A Hurricane Warning is in effect for coastal Palm Beach County and the Treasure Coast due to the threat of Hurricane Isaias this weekend. The Hurricane Warning extends from Boca Raton to the Volusia/Brevard County line in Central Florida.Miami-Dade and Broward remain under a Tropical Storm Warning. Also, a Hurricane Watch remains in effect from Hallandale Beach to south of Boca Raton.Isaias became a Category 1 hurricane late Thursday night and it is expected to travel across all of the Bahamas in the next few days, according to the National Hurricane Center.Isaias is forecast to remain a hurricane for the next couple of days as it moves up the coast of the U.S., threatening other states.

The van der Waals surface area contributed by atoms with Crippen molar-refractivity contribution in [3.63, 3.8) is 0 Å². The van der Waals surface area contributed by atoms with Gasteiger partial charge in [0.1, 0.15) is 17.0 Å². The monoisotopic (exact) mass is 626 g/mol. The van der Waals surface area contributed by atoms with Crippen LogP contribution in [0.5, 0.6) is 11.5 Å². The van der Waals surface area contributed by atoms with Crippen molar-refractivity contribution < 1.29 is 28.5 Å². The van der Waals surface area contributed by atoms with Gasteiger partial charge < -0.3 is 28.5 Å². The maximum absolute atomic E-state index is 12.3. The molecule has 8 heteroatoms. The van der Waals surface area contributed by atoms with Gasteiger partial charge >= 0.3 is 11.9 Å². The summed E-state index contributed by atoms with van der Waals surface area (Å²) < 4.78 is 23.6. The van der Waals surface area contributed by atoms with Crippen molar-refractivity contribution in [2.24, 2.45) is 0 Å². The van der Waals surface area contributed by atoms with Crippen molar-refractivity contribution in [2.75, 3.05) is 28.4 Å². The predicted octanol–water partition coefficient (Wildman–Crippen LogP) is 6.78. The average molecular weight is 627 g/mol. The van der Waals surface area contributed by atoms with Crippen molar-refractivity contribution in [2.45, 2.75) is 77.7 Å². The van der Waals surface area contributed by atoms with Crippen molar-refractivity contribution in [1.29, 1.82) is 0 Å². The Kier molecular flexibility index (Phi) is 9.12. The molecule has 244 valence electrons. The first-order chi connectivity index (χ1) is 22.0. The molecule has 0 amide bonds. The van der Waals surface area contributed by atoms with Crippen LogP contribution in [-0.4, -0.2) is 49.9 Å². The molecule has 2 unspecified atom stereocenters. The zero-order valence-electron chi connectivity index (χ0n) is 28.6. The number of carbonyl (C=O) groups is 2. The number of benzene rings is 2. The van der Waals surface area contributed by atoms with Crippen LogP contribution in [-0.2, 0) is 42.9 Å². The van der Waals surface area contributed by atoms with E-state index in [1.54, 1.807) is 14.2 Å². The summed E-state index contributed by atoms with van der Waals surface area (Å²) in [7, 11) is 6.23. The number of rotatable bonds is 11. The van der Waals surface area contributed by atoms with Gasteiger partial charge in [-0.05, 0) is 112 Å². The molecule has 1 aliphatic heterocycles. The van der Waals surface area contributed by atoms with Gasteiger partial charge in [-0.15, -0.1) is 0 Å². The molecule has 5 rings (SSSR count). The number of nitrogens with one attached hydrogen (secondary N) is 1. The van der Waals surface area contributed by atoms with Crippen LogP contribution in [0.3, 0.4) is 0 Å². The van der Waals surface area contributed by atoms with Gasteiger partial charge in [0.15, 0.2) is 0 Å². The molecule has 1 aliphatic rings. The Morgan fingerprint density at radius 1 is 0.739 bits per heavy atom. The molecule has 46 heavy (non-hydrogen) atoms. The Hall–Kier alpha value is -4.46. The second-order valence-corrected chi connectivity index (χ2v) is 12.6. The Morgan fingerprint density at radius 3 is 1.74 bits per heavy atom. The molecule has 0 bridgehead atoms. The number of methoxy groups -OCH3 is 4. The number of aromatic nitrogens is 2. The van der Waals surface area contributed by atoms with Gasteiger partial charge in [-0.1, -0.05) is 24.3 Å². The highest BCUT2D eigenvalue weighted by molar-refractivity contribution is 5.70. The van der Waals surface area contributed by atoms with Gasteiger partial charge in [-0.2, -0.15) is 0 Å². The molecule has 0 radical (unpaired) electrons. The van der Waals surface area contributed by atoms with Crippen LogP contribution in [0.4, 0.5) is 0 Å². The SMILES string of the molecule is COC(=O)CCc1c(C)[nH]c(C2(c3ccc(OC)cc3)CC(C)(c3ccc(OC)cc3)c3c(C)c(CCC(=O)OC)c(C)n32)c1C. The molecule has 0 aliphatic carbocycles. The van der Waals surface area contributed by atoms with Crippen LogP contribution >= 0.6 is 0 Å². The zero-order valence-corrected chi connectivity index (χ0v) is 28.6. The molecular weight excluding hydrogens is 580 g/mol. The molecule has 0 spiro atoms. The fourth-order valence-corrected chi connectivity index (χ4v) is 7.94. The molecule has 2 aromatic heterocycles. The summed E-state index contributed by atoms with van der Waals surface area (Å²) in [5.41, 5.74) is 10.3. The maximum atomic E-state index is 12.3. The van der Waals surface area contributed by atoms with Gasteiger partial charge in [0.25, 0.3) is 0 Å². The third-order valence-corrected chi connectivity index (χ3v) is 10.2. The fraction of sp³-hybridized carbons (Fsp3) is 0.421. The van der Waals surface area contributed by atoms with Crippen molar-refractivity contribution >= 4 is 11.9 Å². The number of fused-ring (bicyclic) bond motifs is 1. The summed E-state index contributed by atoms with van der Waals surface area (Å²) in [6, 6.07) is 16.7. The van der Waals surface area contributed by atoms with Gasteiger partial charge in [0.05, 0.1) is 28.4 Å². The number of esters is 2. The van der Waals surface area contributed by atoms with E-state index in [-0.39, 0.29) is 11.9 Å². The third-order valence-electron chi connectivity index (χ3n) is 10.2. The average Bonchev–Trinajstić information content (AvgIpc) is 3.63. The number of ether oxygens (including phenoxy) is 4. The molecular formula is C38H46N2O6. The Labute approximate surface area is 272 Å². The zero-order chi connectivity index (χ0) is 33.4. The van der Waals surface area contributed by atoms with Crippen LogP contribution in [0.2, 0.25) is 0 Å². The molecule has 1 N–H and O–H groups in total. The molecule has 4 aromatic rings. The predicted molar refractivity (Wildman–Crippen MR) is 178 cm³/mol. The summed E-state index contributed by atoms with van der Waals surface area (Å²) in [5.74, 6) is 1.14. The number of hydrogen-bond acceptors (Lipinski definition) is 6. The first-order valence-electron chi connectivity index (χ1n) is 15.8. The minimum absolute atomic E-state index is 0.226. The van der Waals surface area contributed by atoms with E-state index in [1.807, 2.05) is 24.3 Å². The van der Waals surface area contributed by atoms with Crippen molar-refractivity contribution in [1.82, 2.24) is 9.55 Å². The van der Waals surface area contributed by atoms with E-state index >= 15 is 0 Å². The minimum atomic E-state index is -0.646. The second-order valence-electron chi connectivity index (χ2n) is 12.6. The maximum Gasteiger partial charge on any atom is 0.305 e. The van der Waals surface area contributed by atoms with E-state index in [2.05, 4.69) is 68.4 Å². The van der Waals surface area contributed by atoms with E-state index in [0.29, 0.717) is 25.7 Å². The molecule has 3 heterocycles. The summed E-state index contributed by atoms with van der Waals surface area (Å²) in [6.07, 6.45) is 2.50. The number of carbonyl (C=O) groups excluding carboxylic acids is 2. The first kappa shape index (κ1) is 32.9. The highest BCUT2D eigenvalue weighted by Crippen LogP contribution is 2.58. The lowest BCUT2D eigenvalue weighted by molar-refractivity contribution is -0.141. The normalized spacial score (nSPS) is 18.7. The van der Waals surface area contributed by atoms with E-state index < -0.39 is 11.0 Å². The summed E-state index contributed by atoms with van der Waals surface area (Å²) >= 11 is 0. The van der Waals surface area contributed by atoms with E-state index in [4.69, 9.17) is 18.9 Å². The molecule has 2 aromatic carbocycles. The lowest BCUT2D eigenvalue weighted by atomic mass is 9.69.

Aliquippa (13-0) Head Coach Mike Zmijanac doesn’t keep track of career milestones. He admitted as much prior to the start of the WPIAL Championship Trophy presentation ceremony.The pleasant and unseasonably warm temperatures that gave the east coast a feeling of summer in late November might have caused some Washington (12-1) players to believe that they really had a chance to upset the Quips. ELUDES DEFENDER—Terry Swanson of Aliquippa eludes a Washington defender in the Quips 34-7 win, Swanson rushed for 206 yards. The WPIAL’s leading rusher junior Shai “Shy” McKenzie, entered the game with 2,689 yards and 42 touchdowns, but the Quips held him to only 33 yards on 18 carries. It was Aliquippa’s junior Terry Swanson who stole the show by rushing for 206 yards, including a 60 yards touchdown to lead the Quips to a 34-7 victory.The best–kept secret in football isn’t one anymore, other than perhaps if you see Swanson out of uniform.Swanson and Dravon Henry are the only set of teammates in the WPIAL to have rushed for more than 1,000 yards.Aliquippa won a record 15th WPIAL football championship. The Quips are a Class A school that plays up in classification to Class AA. The two best area teams are Aliquippa and Clairton. It would make for a dream matchup. Will they ever face one another?“We had a deal to play Clairton at the beginning of the 2012 season,” said defensive coach Greg Gill. “But, the WPIAL would not approve of the game. I hope someone can make that game happen and the Bears will find out what Aliquippa is all about.”